Today, almost all the games children want and patronize are digital. Children spend a lot of time with their digital devices (e.g. tablets, smartphones, and personal computers), play some digital games, and find little time doing the things we, the older people, used to love when we were kids – actual creative play — patintero, hide and seek, takraw, etc.
Unfortunately, this trend poses serious risks or disservice to children.
According to studies, creative play plays a very significant role in a child’s development. Inversely, most digital games and few physical toys proves detrimental to a child’s cognitive development.
Importance of Creative Play
What are plays we consider creative play? Are digital games non-creative forms of play?
When children engage in creative play, they make up the rules rather than adults. Not only are they are free to use their imaginations, create stories, act out scenes or invent a new game, but this unstructured, self-directed play encourages mental development and allows a child to express his emotions. According to Today’s Parent, children need at least 45 minutes of creative play every day, so create an environment that encourages them to use their imaginations.
Creative play involves providing open-ended toys or supplies, meaning they don’t need instructions or even adult demonstration, according to Today’s Parent. Building blocks are classic examples of open-ended toys, and they give children the opportunity to use their imagination to build whatever they want. Offer crayons, markers, paper and other art supplies; dress-up clothes, props and mirrors for dramatic play; hand-held musical instruments such as shakers, tambourines or drums; and imagination toys, such as dolls, stuffed animals or molding clay. Supervise as needed, but keep interventions to a minimum so kids feel free to express themselves.
Benefits of Creative Play
According to PBS.org, creative play is important because it enhances abilities, including problem-solving, critical and abstract thinking, and verbal and social skills. For example, through playing with blocks, children are challenged to handle issues such as balance and shape, so they have to use thinking and problem-solving skills to figure out how to build a tower, for instance, without it falling over. Creating a work of visual art or a musical composition could help relieve stress by establishing an emotional outlet. Creative play with other children encourages the development of social skills by urging children to take their peers’ ideas and feelings into account.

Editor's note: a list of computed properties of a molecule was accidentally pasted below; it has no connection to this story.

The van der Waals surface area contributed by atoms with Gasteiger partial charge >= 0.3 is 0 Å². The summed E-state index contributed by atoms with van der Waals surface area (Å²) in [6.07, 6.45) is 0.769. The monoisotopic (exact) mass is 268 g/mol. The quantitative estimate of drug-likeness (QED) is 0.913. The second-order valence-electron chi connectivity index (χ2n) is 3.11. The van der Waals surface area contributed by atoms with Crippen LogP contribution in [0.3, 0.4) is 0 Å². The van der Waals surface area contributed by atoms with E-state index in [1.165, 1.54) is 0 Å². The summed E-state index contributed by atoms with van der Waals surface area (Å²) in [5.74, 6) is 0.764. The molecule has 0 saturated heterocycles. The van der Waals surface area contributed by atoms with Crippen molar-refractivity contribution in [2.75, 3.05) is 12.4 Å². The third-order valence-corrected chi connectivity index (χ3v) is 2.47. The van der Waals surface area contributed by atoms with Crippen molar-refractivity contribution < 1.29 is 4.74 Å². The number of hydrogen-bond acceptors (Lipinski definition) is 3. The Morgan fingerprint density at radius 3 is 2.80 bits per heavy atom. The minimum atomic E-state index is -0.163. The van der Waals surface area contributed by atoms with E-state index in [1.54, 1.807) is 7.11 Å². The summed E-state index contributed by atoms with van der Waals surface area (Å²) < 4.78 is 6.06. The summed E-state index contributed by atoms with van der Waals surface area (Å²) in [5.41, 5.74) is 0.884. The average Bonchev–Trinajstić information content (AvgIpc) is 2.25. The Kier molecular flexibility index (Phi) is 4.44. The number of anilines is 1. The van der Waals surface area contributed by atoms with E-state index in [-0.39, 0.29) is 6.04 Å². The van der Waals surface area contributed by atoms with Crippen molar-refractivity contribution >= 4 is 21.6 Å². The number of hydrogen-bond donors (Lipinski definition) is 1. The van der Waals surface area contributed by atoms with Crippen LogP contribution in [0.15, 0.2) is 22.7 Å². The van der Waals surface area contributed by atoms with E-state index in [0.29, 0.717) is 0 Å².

Creative play boosts creativity. And creativity is vital for a child’s cognitive development. There are four components of creativity as described by Psychologist Ellis P. Torrance: fluency, flexibility, originality, and elaboration.
- Fluency is the ability to produce a number of different ideas. To promote fluency provide children with plenty of opportunities that stimulate the thought process. Ask open ended questions and questions that ask the child’s opinion. Encourage the child to explore and experiment and this will enhance cognitive growth.
- Flexibility is the ability to approach different situations and develop solutions from a number of different perspectives. Foster flexibility by allowing plenty of opportunities to explore and experiment. Allowing children to experiment and make mistakes unleashes their creative thinking and a sense of wonder. They feel free to imagine, invent, create, and try out new ways to do things. Asking questions during an activity or when a problem arises such as “how is another way we could do this or solve it?” encourages children to think outside of the box.
- Originality is the ability to have a new or novel idea. To promote originality, provide a variety of supplies and experiences in which children can use their imagination and create. By painting or constructing something out of playdough they are creating something out of nothing.
- Elaboration is the ability to extend ideas. Give children new ways of doing old ideas and activities. For instance, providing pipe cleaner and other items to stick into play dough would allow children to elaborate in their play.
The Cool, Creative, and Exciting Games of the 90s
The traditional Filipino games are truly unique, awesome, and lucrative for the Filipino kids, especially in the olden days. These traditional Filipino games have a different appeal to creative imagination. They were fun. They were daunting. But nonetheless, fun.
Unfortunately, the games kids from my generation used to play, seems to be dying out today. The digital age has reshaped even play.
Patintero is a popular game among the active young people. This game is said to be most popular in the province of Bulacan in the Philippines.
The game is played by two teams with at least 3 individuals (although it is seldom played with just that number of members per team). Although for most occasions, this is played by teams with at least 10 members. The game will take place in a rectangular matrix with at least two quadrants (or as many as 6 quadrants depending on the number of members in the team).
For a team to win, a member of any team must successfully cross-over the quadrants, and return to where he or she entered without getting caught or touched by the members of the opposing team who are waiting at and traversing the quadrant’s lines.
The game is usually commenced with a coin toss to determine which team attempts a cross-over first.